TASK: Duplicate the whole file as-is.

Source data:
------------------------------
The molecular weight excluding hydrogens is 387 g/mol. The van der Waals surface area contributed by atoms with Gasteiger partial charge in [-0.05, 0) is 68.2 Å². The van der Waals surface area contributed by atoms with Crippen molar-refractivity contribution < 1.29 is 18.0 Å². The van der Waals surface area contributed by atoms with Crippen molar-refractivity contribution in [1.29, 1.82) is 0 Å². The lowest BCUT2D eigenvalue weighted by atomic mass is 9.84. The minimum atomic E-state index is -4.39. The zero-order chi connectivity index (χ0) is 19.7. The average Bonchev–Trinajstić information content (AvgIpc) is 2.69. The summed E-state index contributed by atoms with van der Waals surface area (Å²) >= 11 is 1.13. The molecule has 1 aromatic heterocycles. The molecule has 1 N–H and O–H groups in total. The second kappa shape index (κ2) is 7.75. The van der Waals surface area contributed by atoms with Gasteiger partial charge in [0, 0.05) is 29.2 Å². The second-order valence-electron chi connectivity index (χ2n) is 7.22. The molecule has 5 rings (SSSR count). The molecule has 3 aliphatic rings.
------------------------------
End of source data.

The molecular weight excluding hydrogens is 387 g/mol. The van der Waals surface area contributed by atoms with Gasteiger partial charge in [-0.05, 0) is 68.2 Å². The van der Waals surface area contributed by atoms with Crippen molar-refractivity contribution < 1.29 is 18.0 Å². The van der Waals surface area contributed by atoms with Crippen molar-refractivity contribution in [1.29, 1.82) is 0 Å². The lowest BCUT2D eigenvalue weighted by atomic mass is 9.84. The minimum atomic E-state index is -4.39. The zero-order chi connectivity index (χ0) is 19.7. The average Bonchev–Trinajstić information content (AvgIpc) is 2.69. The summed E-state index contributed by atoms with van der Waals surface area (Å²) >= 11 is 1.13. The molecule has 1 aromatic heterocycles. The molecule has 1 N–H and O–H groups in total. The second kappa shape index (κ2) is 7.75. The van der Waals surface area contributed by atoms with Gasteiger partial charge in [0, 0.05) is 29.2 Å². The second-order valence-electron chi connectivity index (χ2n) is 7.22. The molecule has 5 rings (SSSR count). The molecule has 3 aliphatic rings.